Isn't it funny how adept we are at only seeing what we want to see, and hearing what we want to hear? When I was a terrible smoker I was confronted multiple times a day with the health warnings. I'd seen endless pairs of blackened, diseased lungs. I knew that half of all smokers will eventually die as a result of their habit. La la la la la (hands over ears).
But now I look at young women smoking outside bars and I want to scream "What are you doing?!? Don't you know how bad that is for you? Do you really think it looks sexy?" And it's only now that the health implications of drinking are starting to hit home.
If you're just lurking and haven't yet quit, then you may as well stop reading now because I bet this will not sink in yet. Too many years of ignoring the statistics! Come back to it another time.
If, however, you are one of the alcohol free, then here - my friend - is the bullet that you have, I hope, missed....
Yesterday I posted about how, in the 1990s, women began to see drinking alcohol as a form of liberation and emancipation (see Women and Alcohol - a Deadly Relationship). We matched the men drink for drink at the University bars, over romantic dinners and at work functions.
And often those men were drinking beer, while we were drinking strong wine, or flavoured vodka shots. We forgot that, whilst we may be their equals (and more!) mentally, we will never be their equals physically.
Because we have less body fat than men, a lower level of a key metabolising enzyme that helps us break down alcohol, and oestrogen intensifies the effect of alcohol, we become dependent on alcohol much faster than men.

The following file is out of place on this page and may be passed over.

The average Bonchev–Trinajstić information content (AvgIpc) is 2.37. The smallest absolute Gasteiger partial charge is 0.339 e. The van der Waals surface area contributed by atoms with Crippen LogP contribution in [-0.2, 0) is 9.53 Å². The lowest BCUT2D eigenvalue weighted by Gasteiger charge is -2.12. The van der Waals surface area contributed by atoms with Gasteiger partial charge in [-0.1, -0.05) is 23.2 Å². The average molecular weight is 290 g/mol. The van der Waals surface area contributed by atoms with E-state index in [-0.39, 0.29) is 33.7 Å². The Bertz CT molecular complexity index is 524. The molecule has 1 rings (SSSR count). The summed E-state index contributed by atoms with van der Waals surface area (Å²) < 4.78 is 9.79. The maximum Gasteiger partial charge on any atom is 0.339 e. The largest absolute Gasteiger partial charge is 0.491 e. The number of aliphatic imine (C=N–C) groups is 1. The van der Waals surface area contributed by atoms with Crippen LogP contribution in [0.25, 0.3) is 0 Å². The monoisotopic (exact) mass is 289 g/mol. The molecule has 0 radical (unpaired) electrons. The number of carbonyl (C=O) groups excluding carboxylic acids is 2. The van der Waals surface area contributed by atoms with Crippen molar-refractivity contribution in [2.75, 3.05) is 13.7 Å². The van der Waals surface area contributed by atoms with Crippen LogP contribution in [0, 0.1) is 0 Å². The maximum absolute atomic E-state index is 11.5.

And alcoholism is, apparently, twice as deadly for women as it is for men. Alcohol dependant women are 4.6 times more likely to die young, as opposed to men who are 1.9 times more likely. On average these women will die twenty years earlier than those not dependant on alcohol.
Ian Gilmore ex president of the Royal College of Physicians says "In the thirty years I have been a liver specialist, the striking difference is this: liver cirrhosis was a disease of elderly men - I have seen a girl as young as seventeen and women in their twenties with end-stage liver disease. Alcohol dependence is setting in when youngsters are still in their teens. This mirrors what we saw with tobacco, when women caught up with men on lung cancer." (see also Livers and Mojos)
Women who consume four or more alcoholic drinks a day quadruple their risk of dying from heart disease, and are five times more likely to have a stroke. Excessive alcohol consumption is also linked to many cancers - particularly breast cancer.
Globally, one in 5 deaths from alcohol are due to cancer. A study by Oxford University suggests that the relative risk of developing breast cancer increases by 7.1% for every unit of alcohol you drink per day.
So, if you're finding the not drinking thing difficult today, just think - is that one glass of vino (which we know will just lead to another, and another, and another) worth twenty years of your life? Is it worth burdening yourself and your family with the horrific treatment for breast cancer?
Pass me the hot chocolate!
Happy, healthy days to you all!